NORTH TEXAS (CBSDFW.COM) – You can find both good and bad reviews for just about any business online. But first-person testimonials may not always be true.

The Ones for Justice found a surprising secret buried inside one company’s testimonials.

“That’s when I filed the claim with the Better Business Bureau,” said homeowner Bill Scalzo.

Scalzo turned to the BBB after problems with his home warranty provider, Total Home Protection.

So did homeowner Jo Wayts.

“That’s what all the complaints were about, the same situation I’m having,” Wayts said.

It was only then, the customers learned the company was facing more than 400 complaints nationwide.

Many customers claim Total Home Protection won’t return calls or hire contractors when needed.

“They paid money, they had a contract, and they got some type of service and that was vetted by the BBB,” said Phylissia Clark, the spokeswoman for the Dallas-area Better Business Bureau.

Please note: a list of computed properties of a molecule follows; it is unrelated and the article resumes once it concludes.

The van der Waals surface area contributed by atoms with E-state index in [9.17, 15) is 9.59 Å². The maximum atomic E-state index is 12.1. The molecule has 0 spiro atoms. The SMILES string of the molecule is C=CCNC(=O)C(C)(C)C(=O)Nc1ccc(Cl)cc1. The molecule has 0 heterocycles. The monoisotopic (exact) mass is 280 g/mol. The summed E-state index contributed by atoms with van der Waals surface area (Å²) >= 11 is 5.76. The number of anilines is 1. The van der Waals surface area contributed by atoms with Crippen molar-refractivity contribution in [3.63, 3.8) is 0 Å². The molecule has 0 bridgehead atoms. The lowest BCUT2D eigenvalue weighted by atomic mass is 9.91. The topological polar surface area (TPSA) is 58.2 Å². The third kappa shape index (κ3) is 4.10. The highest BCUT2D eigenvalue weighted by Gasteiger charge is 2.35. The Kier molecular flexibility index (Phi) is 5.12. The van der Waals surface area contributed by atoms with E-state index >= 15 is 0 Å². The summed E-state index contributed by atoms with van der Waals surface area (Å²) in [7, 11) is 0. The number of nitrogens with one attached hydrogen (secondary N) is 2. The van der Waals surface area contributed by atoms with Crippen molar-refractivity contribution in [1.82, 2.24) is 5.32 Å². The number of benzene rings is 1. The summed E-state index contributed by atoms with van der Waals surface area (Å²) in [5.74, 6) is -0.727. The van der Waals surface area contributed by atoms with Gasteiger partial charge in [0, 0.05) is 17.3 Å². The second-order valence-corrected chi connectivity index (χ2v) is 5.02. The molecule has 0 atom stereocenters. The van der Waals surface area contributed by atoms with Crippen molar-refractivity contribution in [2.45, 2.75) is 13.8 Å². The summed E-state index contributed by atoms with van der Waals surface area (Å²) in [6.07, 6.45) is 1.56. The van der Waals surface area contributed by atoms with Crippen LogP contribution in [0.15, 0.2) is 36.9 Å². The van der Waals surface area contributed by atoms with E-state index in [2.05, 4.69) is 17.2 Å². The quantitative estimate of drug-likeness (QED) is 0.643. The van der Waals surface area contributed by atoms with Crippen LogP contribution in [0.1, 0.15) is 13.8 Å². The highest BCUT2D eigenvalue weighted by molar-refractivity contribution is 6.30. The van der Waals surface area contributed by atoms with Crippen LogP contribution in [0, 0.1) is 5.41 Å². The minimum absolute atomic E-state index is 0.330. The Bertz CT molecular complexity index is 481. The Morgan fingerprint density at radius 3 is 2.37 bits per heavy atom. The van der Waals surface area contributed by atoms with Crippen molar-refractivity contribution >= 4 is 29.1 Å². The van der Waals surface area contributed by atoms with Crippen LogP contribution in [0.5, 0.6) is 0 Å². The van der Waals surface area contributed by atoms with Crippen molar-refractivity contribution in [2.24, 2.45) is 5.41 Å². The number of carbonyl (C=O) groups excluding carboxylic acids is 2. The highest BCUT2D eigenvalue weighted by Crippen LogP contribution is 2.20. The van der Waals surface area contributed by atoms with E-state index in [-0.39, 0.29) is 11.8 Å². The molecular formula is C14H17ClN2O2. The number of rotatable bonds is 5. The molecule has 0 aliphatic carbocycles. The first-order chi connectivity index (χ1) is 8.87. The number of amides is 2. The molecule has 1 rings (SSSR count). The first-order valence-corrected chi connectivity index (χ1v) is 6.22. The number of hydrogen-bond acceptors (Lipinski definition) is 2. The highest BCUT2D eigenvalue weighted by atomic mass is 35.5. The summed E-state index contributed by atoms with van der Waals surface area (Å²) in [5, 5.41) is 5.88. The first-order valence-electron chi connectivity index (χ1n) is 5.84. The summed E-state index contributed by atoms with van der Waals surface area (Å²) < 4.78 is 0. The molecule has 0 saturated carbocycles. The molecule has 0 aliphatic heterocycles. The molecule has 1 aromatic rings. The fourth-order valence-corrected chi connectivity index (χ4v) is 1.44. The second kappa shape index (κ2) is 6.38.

Clark said the BBB verifies every complaint before it’s published. The same cannot be said for testimonials on a number of other sites.

Take Total Home Protection’s “Reviews & Ratings” page.

“Sean” in Delaware said he received “fantastic service.”

But the photo of “Sean” is actually a stock image called “portrait of the man of average years.”

“Juliette” in Indiana is “casual woman,” while Lester in Pennsylvania is “man working at computer in contemporary office.”

“Tina” in Ohio seems to be living a double life as Lady Dee, a psychic and life coach with her own set of five-star reviews.

“I think it’s just plainly dishonest to show a picture of someone else who didn’t say that,” said Tommy Noonan, the founder of

Noonan analyzes online testimonials for a living. He said stock photos can undermine a company’s credibility.

“The person whose face is in that picture has never heard of your company, never used your brand, they have no experience with you whatsoever, they don’t even know your picture is used on your website,” he said.

Noonan suggests third-party sites could provide more balanced testimonials or reviews than the product’s actual website.

A spokesperson for Total Home Protection said the company uses stock photos because there’s no way to verify the pictures customers provide with their reviews. the spokesperson went on to add many online companies rely on stock images.